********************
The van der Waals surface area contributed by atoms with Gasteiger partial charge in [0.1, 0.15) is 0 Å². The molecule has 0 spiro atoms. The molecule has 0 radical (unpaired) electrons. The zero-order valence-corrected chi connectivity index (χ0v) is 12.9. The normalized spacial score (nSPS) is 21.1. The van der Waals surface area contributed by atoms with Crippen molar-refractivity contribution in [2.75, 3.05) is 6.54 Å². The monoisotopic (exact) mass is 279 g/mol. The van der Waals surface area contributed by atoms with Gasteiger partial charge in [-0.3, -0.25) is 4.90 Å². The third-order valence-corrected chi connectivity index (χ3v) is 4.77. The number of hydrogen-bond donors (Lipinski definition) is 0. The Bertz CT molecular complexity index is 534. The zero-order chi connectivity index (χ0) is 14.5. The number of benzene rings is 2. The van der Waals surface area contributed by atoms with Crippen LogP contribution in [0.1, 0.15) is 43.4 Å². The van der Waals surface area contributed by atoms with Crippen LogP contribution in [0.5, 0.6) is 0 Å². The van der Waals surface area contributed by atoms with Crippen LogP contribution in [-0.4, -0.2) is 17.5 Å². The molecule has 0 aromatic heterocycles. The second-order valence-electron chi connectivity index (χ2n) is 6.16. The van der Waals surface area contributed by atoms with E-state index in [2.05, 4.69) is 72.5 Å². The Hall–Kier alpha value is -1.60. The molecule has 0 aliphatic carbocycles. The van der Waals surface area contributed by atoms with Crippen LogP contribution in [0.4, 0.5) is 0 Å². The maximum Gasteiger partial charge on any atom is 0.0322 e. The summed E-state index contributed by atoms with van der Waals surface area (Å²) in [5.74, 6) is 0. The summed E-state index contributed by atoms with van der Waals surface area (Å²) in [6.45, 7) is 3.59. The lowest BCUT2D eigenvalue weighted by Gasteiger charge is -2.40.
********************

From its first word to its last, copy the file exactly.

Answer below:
The van der Waals surface area contributed by atoms with Gasteiger partial charge in [0.1, 0.15) is 0 Å². The molecule has 0 spiro atoms. The molecule has 0 radical (unpaired) electrons. The zero-order valence-corrected chi connectivity index (χ0v) is 12.9. The normalized spacial score (nSPS) is 21.1. The van der Waals surface area contributed by atoms with Crippen molar-refractivity contribution in [2.75, 3.05) is 6.54 Å². The monoisotopic (exact) mass is 279 g/mol. The van der Waals surface area contributed by atoms with Gasteiger partial charge in [-0.3, -0.25) is 4.90 Å². The third-order valence-corrected chi connectivity index (χ3v) is 4.77. The number of hydrogen-bond donors (Lipinski definition) is 0. The Bertz CT molecular complexity index is 534. The zero-order chi connectivity index (χ0) is 14.5. The number of benzene rings is 2. The van der Waals surface area contributed by atoms with Crippen LogP contribution in [0.1, 0.15) is 43.4 Å². The van der Waals surface area contributed by atoms with Crippen LogP contribution in [0.5, 0.6) is 0 Å². The van der Waals surface area contributed by atoms with Crippen LogP contribution in [-0.4, -0.2) is 17.5 Å². The molecule has 0 aromatic heterocycles. The second-order valence-electron chi connectivity index (χ2n) is 6.16. The van der Waals surface area contributed by atoms with E-state index in [2.05, 4.69) is 72.5 Å². The Hall–Kier alpha value is -1.60. The molecule has 0 aliphatic carbocycles. The van der Waals surface area contributed by atoms with Crippen LogP contribution in [0.4, 0.5) is 0 Å². The maximum Gasteiger partial charge on any atom is 0.0322 e. The summed E-state index contributed by atoms with van der Waals surface area (Å²) in [5.74, 6) is 0. The summed E-state index contributed by atoms with van der Waals surface area (Å²) in [6.45, 7) is 3.59. The lowest BCUT2D eigenvalue weighted by Gasteiger charge is -2.40.